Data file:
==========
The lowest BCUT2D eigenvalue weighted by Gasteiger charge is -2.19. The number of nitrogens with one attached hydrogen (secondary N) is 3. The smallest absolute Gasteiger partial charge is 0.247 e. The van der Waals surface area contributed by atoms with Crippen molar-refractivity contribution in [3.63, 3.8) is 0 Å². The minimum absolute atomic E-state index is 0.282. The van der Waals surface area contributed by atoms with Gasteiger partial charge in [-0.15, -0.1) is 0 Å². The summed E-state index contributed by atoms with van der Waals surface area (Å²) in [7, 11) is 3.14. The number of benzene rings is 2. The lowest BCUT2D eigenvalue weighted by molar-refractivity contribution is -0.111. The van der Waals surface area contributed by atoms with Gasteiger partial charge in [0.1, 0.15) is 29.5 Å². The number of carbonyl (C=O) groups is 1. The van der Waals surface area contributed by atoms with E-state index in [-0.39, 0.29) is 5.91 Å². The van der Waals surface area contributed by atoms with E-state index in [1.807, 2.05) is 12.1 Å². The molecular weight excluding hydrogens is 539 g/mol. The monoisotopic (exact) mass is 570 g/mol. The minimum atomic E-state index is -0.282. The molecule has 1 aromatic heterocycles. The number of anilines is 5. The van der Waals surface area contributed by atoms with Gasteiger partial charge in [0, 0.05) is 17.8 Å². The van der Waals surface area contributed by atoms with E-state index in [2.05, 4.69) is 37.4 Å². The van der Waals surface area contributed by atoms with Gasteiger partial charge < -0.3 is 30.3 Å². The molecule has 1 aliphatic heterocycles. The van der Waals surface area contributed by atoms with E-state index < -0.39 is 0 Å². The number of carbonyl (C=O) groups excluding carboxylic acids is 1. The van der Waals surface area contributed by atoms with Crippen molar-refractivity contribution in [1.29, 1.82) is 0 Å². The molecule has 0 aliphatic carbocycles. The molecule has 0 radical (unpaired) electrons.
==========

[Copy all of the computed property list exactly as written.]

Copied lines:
The lowest BCUT2D eigenvalue weighted by Gasteiger charge is -2.19. The number of nitrogens with one attached hydrogen (secondary N) is 3. The smallest absolute Gasteiger partial charge is 0.247 e. The van der Waals surface area contributed by atoms with Crippen molar-refractivity contribution in [3.63, 3.8) is 0 Å². The minimum absolute atomic E-state index is 0.282. The van der Waals surface area contributed by atoms with Gasteiger partial charge in [-0.15, -0.1) is 0 Å². The summed E-state index contributed by atoms with van der Waals surface area (Å²) in [7, 11) is 3.14. The number of benzene rings is 2. The lowest BCUT2D eigenvalue weighted by molar-refractivity contribution is -0.111. The van der Waals surface area contributed by atoms with Gasteiger partial charge in [0.1, 0.15) is 29.5 Å². The number of carbonyl (C=O) groups is 1. The van der Waals surface area contributed by atoms with E-state index in [-0.39, 0.29) is 5.91 Å². The van der Waals surface area contributed by atoms with E-state index in [1.807, 2.05) is 12.1 Å². The molecular weight excluding hydrogens is 539 g/mol. The monoisotopic (exact) mass is 570 g/mol. The minimum atomic E-state index is -0.282. The molecule has 1 aromatic heterocycles. The number of anilines is 5. The van der Waals surface area contributed by atoms with Gasteiger partial charge in [0, 0.05) is 17.8 Å². The van der Waals surface area contributed by atoms with E-state index in [2.05, 4.69) is 37.4 Å². The van der Waals surface area contributed by atoms with Gasteiger partial charge < -0.3 is 30.3 Å². The molecule has 1 aliphatic heterocycles. The van der Waals surface area contributed by atoms with E-state index < -0.39 is 0 Å². The number of carbonyl (C=O) groups excluding carboxylic acids is 1. The van der Waals surface area contributed by atoms with Crippen molar-refractivity contribution in [1.29, 1.82) is 0 Å². The molecule has 0 aliphatic carbocycles. The molecule has 0 radical (unpaired) electrons.